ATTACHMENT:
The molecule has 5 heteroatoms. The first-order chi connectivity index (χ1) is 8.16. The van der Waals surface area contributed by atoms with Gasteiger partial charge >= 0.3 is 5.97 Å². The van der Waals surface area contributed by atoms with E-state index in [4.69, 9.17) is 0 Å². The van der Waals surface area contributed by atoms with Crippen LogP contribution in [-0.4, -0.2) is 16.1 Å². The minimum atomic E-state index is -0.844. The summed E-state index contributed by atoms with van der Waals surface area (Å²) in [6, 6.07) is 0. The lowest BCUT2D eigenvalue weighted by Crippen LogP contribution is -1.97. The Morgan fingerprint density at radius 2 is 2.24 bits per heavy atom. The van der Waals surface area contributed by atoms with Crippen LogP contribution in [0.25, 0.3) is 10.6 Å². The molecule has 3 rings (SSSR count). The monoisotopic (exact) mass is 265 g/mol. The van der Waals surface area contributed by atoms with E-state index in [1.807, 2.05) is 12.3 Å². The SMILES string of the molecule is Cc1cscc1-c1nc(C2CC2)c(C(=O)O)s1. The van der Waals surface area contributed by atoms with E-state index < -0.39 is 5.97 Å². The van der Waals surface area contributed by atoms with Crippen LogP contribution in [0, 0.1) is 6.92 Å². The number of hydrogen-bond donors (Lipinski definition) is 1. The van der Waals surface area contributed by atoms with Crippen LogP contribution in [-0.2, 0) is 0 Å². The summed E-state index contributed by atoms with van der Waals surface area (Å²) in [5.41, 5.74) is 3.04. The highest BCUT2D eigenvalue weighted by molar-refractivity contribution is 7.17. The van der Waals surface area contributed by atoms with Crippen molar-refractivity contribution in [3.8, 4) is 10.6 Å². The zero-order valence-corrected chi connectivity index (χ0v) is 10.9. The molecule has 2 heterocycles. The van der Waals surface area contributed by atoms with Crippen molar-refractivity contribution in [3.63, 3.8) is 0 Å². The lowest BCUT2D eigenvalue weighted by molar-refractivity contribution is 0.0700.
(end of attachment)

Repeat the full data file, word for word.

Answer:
The molecule has 5 heteroatoms. The first-order chi connectivity index (χ1) is 8.16. The van der Waals surface area contributed by atoms with Gasteiger partial charge >= 0.3 is 5.97 Å². The van der Waals surface area contributed by atoms with E-state index in [4.69, 9.17) is 0 Å². The van der Waals surface area contributed by atoms with Crippen LogP contribution in [-0.4, -0.2) is 16.1 Å². The minimum atomic E-state index is -0.844. The summed E-state index contributed by atoms with van der Waals surface area (Å²) in [6, 6.07) is 0. The lowest BCUT2D eigenvalue weighted by Crippen LogP contribution is -1.97. The Morgan fingerprint density at radius 2 is 2.24 bits per heavy atom. The van der Waals surface area contributed by atoms with Crippen LogP contribution in [0.25, 0.3) is 10.6 Å². The molecule has 3 rings (SSSR count). The monoisotopic (exact) mass is 265 g/mol. The van der Waals surface area contributed by atoms with E-state index in [1.807, 2.05) is 12.3 Å². The SMILES string of the molecule is Cc1cscc1-c1nc(C2CC2)c(C(=O)O)s1. The van der Waals surface area contributed by atoms with E-state index < -0.39 is 5.97 Å². The van der Waals surface area contributed by atoms with Crippen LogP contribution in [0, 0.1) is 6.92 Å². The number of hydrogen-bond donors (Lipinski definition) is 1. The van der Waals surface area contributed by atoms with Crippen LogP contribution in [-0.2, 0) is 0 Å². The summed E-state index contributed by atoms with van der Waals surface area (Å²) in [5.41, 5.74) is 3.04. The highest BCUT2D eigenvalue weighted by molar-refractivity contribution is 7.17. The van der Waals surface area contributed by atoms with Crippen molar-refractivity contribution in [3.8, 4) is 10.6 Å². The zero-order valence-corrected chi connectivity index (χ0v) is 10.9. The molecule has 2 heterocycles. The van der Waals surface area contributed by atoms with Crippen molar-refractivity contribution in [3.63, 3.8) is 0 Å². The lowest BCUT2D eigenvalue weighted by molar-refractivity contribution is 0.0700.